So our niche player should expect to see more competition, even in their niche. From competitors addressing their market, or even subsections of it, with a diverse range of models and channels to market.

The Scale rule says that the friction is falling at the intersections between companies and markets. That means that it’s easier than ever to cross borders and address adjacent markets. But it also means that the structure of businesses is changing as it becomes ever easier to rely on external parties to provide chunks of your operational stack.

What this suggests for our niche player is that the market is going to look something like the diagram above.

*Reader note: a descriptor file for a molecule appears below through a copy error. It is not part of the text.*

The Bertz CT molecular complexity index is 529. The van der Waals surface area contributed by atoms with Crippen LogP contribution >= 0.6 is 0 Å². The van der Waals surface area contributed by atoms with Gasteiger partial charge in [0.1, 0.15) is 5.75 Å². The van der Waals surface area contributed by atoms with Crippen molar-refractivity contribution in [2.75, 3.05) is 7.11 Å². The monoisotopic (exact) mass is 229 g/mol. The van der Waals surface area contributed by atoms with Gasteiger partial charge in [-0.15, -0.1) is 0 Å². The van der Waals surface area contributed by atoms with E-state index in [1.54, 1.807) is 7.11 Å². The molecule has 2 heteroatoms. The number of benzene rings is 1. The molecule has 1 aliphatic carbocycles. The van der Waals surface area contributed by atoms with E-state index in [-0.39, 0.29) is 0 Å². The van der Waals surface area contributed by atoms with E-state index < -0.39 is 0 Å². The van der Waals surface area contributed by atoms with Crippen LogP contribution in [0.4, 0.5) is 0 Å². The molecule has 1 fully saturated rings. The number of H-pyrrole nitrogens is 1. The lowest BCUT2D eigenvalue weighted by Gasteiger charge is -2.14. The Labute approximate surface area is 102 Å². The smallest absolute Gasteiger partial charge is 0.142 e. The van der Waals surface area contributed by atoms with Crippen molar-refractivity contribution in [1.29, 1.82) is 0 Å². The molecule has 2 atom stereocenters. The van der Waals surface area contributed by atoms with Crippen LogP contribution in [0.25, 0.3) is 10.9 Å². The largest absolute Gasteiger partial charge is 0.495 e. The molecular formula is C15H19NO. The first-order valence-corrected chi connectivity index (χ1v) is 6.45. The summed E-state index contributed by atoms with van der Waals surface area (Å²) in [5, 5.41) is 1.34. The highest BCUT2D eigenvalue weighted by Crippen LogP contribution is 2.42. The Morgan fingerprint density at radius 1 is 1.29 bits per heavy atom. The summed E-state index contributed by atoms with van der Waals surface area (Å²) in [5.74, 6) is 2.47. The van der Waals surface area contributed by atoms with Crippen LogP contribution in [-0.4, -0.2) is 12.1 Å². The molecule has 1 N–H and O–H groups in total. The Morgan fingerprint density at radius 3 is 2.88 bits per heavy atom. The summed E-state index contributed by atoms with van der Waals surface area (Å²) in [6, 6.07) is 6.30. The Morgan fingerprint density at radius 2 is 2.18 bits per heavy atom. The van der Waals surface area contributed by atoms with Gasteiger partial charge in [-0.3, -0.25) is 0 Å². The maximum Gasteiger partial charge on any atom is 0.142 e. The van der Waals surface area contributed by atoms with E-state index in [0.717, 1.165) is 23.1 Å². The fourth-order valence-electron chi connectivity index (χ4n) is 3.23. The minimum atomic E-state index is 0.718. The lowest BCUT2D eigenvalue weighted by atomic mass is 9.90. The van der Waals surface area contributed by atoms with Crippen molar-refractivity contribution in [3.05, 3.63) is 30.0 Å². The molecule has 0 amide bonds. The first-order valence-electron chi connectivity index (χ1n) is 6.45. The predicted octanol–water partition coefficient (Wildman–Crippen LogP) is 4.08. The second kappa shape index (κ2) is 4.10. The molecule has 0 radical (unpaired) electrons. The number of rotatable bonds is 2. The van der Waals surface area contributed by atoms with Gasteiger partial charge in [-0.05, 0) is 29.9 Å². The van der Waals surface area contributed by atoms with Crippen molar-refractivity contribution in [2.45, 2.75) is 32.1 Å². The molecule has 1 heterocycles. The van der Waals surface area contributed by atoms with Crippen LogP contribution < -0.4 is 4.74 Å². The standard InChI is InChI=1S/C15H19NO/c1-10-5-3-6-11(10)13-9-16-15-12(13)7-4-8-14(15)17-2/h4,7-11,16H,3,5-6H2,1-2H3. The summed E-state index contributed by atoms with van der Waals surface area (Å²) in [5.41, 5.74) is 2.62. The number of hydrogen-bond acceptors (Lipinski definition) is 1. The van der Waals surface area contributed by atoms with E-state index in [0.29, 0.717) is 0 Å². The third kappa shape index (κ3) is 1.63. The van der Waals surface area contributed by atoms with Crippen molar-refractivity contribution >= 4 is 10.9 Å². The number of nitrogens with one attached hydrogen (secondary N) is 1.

Some of the mass market will be hoovered up by vertically integrated propositions who offer a ‘one size fits all’ approach to dealing with the most common needs.

The biggest challenge to these mass market players will come from an aggregation platform that helps people to discover the niche (or just smaller) players, and conversely, supports the niche (or small) players in reaching the market.

Finally, a small number of niche players will have large enough niches to maintain a direct relationship with clients and the market*.

Where this starts to get really interesting is when each of the players in this market — those actually providing services — start to stratify* their businesses and share common components horizontally. This would allow them to operate with a very low cost base and make small but profitable businesses out of very small niches.